Wednesday, September 28, 2011

"How Do I Play This Game?"

A great many newcomers ask me this question, or sometimes, “What’s the point of this?”  The question is a natural one, I suppose.  At first glance, Second Life does appear similar to an on line computer game…except not as graphically lush and probably with a lot more lag.

But aside from the fact that both Second Life and on line games present the user with a “player character” and a world to move that character around in, they are very different, both technically and philosophically.  You need to lose the “gamer mindset” to enjoy, or even understand, Second Life.

First a few words about the technology.  Most of what you see in an on line game was created by the game designers.  They have complete control over the textures used to provide surfaces for objects, and the shape and detail of the objects themselves.  Also, a great deal of the world you see around you is downloaded to your computer in advance, so the scene can be very quickly rendered by your graphics card.  This means that games enjoy rich graphics, professionally done, and you can obtain very high frame rates and smooth movement.  In intervals between play, the game may present you with a pre-made video that (for example) introduces the next chapter or level.  This may be of even higher quality than the game itself, which adds to the overall perceived visual quality of the experience.

Second Life, on the other hand, is mostly user-created.  Except for the avatar mesh itself, and the bare land, sky, and water, everything you see is created by residents just like you.  This allows for a great deal more user participation and input into the whole perceived reality of the virtual world.  On the other hand, it also means that all the objects and textures have to be downloaded to your computer “on the fly”.  On one day, you visit a region that has a city in it.  The next day, the owner decides to tear down the city and build a park.  If the region’s content were downloaded to your hard drive, that sort of flexibility would not be possible.  Because so much of SL has to be sent to your computer over the internet, things are slower to rez (come into focus) than people used to on line games expect.  Frame rates are lower, even with a powerful graphics card.  Also, unlike professional game designers, not all SL creators are adept at choosing textures that are optimized for speed.  The end result is that Second Life “feels” a lot clunkier and more simplistic than many on line games.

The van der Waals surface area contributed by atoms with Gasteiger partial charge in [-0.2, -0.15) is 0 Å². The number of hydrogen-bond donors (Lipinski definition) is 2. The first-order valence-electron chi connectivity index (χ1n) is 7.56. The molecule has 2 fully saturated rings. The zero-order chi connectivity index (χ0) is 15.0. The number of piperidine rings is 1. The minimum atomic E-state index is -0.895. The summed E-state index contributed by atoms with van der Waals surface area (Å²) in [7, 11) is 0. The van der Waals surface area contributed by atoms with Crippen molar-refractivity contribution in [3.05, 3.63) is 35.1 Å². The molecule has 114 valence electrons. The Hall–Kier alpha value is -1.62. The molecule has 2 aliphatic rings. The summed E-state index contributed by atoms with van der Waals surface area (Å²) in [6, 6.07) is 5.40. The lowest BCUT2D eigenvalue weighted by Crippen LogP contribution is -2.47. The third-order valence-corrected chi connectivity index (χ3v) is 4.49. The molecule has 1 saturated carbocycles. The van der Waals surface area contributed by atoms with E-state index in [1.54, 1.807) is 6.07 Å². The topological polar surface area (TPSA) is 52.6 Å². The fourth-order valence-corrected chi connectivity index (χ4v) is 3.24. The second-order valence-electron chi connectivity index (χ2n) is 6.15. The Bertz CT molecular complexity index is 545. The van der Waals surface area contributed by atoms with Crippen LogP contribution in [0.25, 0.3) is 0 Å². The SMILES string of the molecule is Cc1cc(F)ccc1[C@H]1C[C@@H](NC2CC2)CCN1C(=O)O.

While giving its residents so much input into the creation of their shared reality forces these performance limitations on SL, it also is a very unique and profound departure from “games” in a philosophical sense.

Second Life has no “goal”.  You can’t “win” SL.  There are no levels.  There are no quests.  Your avatar does not follow a predetermined path from one adventure to the next.  Games, no matter how many branches and options they have, offer only a limited set of options to the player.  Second Life, however, offers nearly unlimited options.  People, it’s not like a game at all.  There is no structure, no storyline.  Like the objects in the world, your Second Life experience is up to you to create.  It’s like life! (what an amazing concept, huh?)  You decide what your goals are, and then you figure out how to accomplish them with the tools available.

This is the Great Departure that makes SL unique, the brilliant Idea conceived by Philip Rosedale:  Make an empty world, give people the tools to finish creating it, and then step back and let them do as they wish.  While one might liken an ordinary game to a maze, with walls that the players must remain between, SL is like a wide open field – you can go wherever you choose.

A lot of people don’t understand that, and are confused, adrift, and profoundly uncomfortable.  They want and need structure and direction.  For them, there are two options.  They can leave SL and go play an on line game.  Or, they can find a game or a roleplaying group within Second Life to provide them with that comforting social structure and system of rules.

But if there are no goals imposed by the creators of SL, it’s perfectly possible and even desirable to set your own goals.  You might decide to become an explorer, visiting a new region every day.  That should keep you busy for a long time; there are over 30,000 of them.  You might decide to learn how to create hair, or clothes, and become good enough at it that you can sell your creations to others.  You might decide to buy land, and build a beautiful home.  Maybe you’ll get excited by yacht racing, and join one of the sailing clubs.  Perhaps you have a dream of a fantasy world of your own creation, and in building it will attract others to live there and share in your dream.

Most of us have dreams and ambitions that we’ll never have a chance to fulfill in Real Life.  This isn’t a game…it’s your second chance, your Second Life.  Don’t worry about levels and quests…go make your dream come true.

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